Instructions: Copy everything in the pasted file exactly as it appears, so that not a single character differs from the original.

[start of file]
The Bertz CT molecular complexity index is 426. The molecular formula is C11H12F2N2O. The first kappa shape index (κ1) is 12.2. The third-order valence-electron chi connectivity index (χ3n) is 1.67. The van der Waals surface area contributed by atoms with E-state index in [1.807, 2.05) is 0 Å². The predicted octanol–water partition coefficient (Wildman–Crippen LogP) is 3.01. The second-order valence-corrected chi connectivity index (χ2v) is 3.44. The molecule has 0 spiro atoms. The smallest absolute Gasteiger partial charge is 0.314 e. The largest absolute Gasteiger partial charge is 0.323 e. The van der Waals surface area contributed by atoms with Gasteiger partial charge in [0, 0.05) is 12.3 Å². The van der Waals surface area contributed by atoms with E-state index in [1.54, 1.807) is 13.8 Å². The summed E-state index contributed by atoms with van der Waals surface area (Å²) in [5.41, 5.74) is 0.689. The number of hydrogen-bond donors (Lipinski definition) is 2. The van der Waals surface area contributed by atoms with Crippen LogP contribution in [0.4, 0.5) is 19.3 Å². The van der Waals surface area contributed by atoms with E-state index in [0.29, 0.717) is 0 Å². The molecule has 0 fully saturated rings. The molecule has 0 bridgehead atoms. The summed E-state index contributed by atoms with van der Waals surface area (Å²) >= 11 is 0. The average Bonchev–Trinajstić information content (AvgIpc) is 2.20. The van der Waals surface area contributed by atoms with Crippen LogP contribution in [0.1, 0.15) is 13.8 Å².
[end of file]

The Bertz CT molecular complexity index is 426. The molecular formula is C11H12F2N2O. The first kappa shape index (κ1) is 12.2. The third-order valence-electron chi connectivity index (χ3n) is 1.67. The van der Waals surface area contributed by atoms with E-state index in [1.807, 2.05) is 0 Å². The predicted octanol–water partition coefficient (Wildman–Crippen LogP) is 3.01. The second-order valence-corrected chi connectivity index (χ2v) is 3.44. The molecule has 0 spiro atoms. The smallest absolute Gasteiger partial charge is 0.314 e. The largest absolute Gasteiger partial charge is 0.323 e. The van der Waals surface area contributed by atoms with Gasteiger partial charge in [0, 0.05) is 12.3 Å². The van der Waals surface area contributed by atoms with E-state index in [1.54, 1.807) is 13.8 Å². The summed E-state index contributed by atoms with van der Waals surface area (Å²) in [5.41, 5.74) is 0.689. The number of hydrogen-bond donors (Lipinski definition) is 2. The van der Waals surface area contributed by atoms with Crippen LogP contribution in [0.4, 0.5) is 19.3 Å². The van der Waals surface area contributed by atoms with E-state index in [0.29, 0.717) is 0 Å². The molecule has 0 fully saturated rings. The molecule has 0 bridgehead atoms. The summed E-state index contributed by atoms with van der Waals surface area (Å²) >= 11 is 0. The average Bonchev–Trinajstić information content (AvgIpc) is 2.20. The van der Waals surface area contributed by atoms with Crippen LogP contribution in [0.1, 0.15) is 13.8 Å².